Santa Fe comes in three model variants, Active, Elite and Highlander. The petrol engine and six-speed manual transmission are only available with the entry-level Active. The higher-specced Elite and Highlander are locked into the diesel / automatic (six-speed) combination.


Equipment levels are high with all models getting seven airbags (including curtain ‘bags that extend to the third row); ISOFIX anchors, on the outside second row seats only; daytime running lights; front and rear foglamps; rear park assist; hill start assist; automatic headlights; cornering lights; rear view camera and roof rails.

The mid-spec Elite adds 18-inch alloy wheels (Active get 17-inch); push button start/stop; satellite navigation; premium audio; leather trimmed upholstery; powered tailgate; and chrome grille and door handles.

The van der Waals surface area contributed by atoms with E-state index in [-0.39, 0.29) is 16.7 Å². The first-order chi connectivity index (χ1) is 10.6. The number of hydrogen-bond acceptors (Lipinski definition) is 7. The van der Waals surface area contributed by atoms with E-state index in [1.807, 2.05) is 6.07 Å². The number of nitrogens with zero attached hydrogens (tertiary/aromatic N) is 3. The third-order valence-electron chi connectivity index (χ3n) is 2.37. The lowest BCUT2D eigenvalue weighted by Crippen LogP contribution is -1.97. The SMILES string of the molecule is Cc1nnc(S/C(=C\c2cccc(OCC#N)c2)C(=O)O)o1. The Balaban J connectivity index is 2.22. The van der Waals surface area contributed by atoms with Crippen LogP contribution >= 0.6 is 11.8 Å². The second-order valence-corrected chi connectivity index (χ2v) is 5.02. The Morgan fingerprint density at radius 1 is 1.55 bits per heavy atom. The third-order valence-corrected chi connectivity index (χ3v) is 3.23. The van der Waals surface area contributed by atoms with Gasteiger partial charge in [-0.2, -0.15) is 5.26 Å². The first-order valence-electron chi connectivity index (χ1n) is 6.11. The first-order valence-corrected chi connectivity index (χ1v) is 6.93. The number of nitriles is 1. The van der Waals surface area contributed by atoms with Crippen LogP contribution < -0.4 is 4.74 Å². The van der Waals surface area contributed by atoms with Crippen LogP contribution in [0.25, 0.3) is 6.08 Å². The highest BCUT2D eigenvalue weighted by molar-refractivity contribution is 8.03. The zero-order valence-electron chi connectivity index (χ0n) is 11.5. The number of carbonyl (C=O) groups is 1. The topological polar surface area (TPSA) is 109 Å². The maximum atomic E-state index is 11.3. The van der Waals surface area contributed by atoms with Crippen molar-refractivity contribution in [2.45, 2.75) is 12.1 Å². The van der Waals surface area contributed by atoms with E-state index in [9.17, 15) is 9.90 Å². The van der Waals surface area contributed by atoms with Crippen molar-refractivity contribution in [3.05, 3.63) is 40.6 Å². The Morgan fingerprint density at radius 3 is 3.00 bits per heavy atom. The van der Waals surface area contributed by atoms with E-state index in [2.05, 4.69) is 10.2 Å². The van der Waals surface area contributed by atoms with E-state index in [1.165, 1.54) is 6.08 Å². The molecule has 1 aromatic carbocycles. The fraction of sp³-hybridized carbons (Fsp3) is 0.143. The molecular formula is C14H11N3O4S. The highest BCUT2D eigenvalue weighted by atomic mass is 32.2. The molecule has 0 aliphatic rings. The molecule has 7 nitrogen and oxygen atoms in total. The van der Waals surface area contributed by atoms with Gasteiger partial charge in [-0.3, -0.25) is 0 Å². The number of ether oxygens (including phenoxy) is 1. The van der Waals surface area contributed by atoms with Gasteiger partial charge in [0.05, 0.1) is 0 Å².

The range-topping (and top-selling – it accounts for around half of all Santa Fe sales) Highlander gets smart parking assist, though only into parallel spots not those at right angles; front parking sensors; lane departure warning system; perforated ventilated front seats that heat and cool; auto dipping side mirrors; panoramic sunroof and 19-inch alloy wheels..

Despite its modest capacity the petrol engine is capable enough in normal urban running although it can struggle on hilly terrain. If you’re planning to use all seven seats with luggage make sure to find some hills when you take a petrol Santa Fe for your test drive and then balance off the $3000 surcharge for the diesel against your needs.

The diesel won’t have such issue and will of course consume less fuel than the petrol, officially 6.6 litres per 100 km with the manual gearbox compared with 9.0 L/100 km from the petrol. We used around 8.8 L/100 km in the Elite diesel that we drove – a lot more than the official figure.

Towing capacity ranges from a useful 2000 kg with the automatic transmission to 2500 kg with manual.

Although not quite to European SUV standard, handling is acceptable and unless you push the Santa Fe too hard it will remain neutral and balanced.